Each year, the Corning Museum of Glass conducts a worldwide competition to select 100 images of new works in glass. Objects considered excellent from any of several viewpoints- such as function, subject matter, aesthetics, and technique – will be chosen. The works are chosen by a changing jury of curators, artists, designers, art dealers, and critics.
The deadline for submissions is October 1, 2013. In late November or early December, a jury selects 100 images from the submissions. New Glass Review is published every spring by The Corning Museum of Glass in conjunction with Neues Glas (New Glass), published by Ritterbach Verlag, Frechen, Germany, and GLASS: The UrbanGlass Art Quarterly, published by UrbanGlass, Brooklyn, New York.
“Tomas Hillebrand in Japan”, written by Marcel Brouwer and with landscape photography by Atsushi Okuyama, De stichting Van Vlissingen Art Foundation (2013)
The book is for sale in The Netherlands at:
Athenaeum, Spui 14-16, Amsterdam
Stedelijk Museum bookshop
Museum Jan van der Togt
GLASSBLOWING IS A LABOUR-INTENSIVE AND PRECISE PROFESSION THAT REQUIRES WELL-EQUIPPED WORKSHOPS AND SKILLS. THERE ARE ONLY A FEW CENTRES IN THE NETHERLANDS WHERE THIS PROFESSION IS PRACTICED. THERE IS FOR INSTANCE THE TRADITIONAL GLASS WORKS IN THE TOWN OF LEERDAM WHERE ARTISTS HAD THEIR FIRST GLASS DESIGNS MANUFACTURED IN THE EARLY 20TH CENTURY.
Some well-known names are associated with the Leerdam glassworks. Among them are the Dutch architects Charles Peter Cornelis de Bazel and Hendrik Petrus Berlage and the American Frank Lloyd Wright. These impressive contacts were established in the period between the wars by the then factory director Peter Marinus Cochius. His former director’s mansion still houses the Dutch National Glass Museum. The glass-blowing section of the glass works – nowadays called “Royal Leerdam Crystal” – is still active today. It is part of the “Royal Delft” company, which also includes one of the oldest Dutch pottery factories “The Koninklijke Porceleyne Fles”, and it still produces glass designed by artists.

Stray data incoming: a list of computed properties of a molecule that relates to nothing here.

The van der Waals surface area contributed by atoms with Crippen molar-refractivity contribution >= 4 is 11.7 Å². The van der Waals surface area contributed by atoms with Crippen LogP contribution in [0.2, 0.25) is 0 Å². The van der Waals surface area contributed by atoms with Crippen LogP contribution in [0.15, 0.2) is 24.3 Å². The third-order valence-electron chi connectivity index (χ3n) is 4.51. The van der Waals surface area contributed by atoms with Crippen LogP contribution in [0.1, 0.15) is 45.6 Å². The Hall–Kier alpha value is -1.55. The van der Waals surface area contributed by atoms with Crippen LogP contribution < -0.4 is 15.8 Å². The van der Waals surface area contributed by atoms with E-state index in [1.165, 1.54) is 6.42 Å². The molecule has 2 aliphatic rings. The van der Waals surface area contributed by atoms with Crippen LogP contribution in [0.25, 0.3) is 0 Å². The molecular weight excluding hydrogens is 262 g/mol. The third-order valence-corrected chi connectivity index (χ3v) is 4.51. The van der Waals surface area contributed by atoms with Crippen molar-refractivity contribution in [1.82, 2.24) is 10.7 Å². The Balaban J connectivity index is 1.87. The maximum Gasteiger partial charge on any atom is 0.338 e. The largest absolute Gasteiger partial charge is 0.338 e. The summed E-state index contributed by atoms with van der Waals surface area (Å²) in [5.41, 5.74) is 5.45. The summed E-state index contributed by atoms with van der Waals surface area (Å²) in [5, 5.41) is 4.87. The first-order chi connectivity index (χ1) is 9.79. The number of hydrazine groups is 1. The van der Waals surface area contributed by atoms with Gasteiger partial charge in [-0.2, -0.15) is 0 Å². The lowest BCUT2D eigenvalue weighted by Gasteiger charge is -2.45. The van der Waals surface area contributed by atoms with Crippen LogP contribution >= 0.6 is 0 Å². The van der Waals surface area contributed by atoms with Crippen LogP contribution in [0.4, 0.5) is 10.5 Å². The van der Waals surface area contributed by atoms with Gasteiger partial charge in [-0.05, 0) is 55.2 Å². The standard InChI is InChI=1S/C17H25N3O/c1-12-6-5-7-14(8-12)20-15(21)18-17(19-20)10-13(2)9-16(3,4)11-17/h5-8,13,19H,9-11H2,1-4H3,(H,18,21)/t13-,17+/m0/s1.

Another important centre for the production of glass is the Van Tetterode Glass Studio in Amsterdam, a company that was founded in 1919. Besides the production of blown glass, this company also focuses on the execution of monumental projects often involving flat glass, steel or a combination of the two. Van Tetterode has a highly professional glassworks which houses one of the largest glass furnaces in Europe. This oven was purchased from the English glassblower and artist Neil Wilkin. Like the glassworks in Leerdam, Van Tetterode mainly realises the designs of architects and artists. One of the most skilled glassblowers who works there is Richard Price, born in Hampshire in England in 1960. He not only produces his own glass art there, but also realises the designs of fellow artists.
After finishing his education in England, Richard Price in 1982 started at the Rietveld Academy in Amsterdam in the glass department, which was at that time headed by glass artists Mieke Groot and Richard Meitner. In the following ten years, Price assisted glass artists in France and Italy, including the world-famous glassblower Lino Tagliapietra. He developed such an all-round level – besides glassblowing he also specialised in the pâte de verre technique, casting glass into moulds – that he reached the level of master craftsman. Price currently divides his time between the Netherlands, where he works for Van Tetterode, and Thailand where he resides a few months every year.
Text written by Marcel Brouwer | Translation by Bert Verheij | Photography by Niculai Constantinescu
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© Tomas Hillebrand 2014/15
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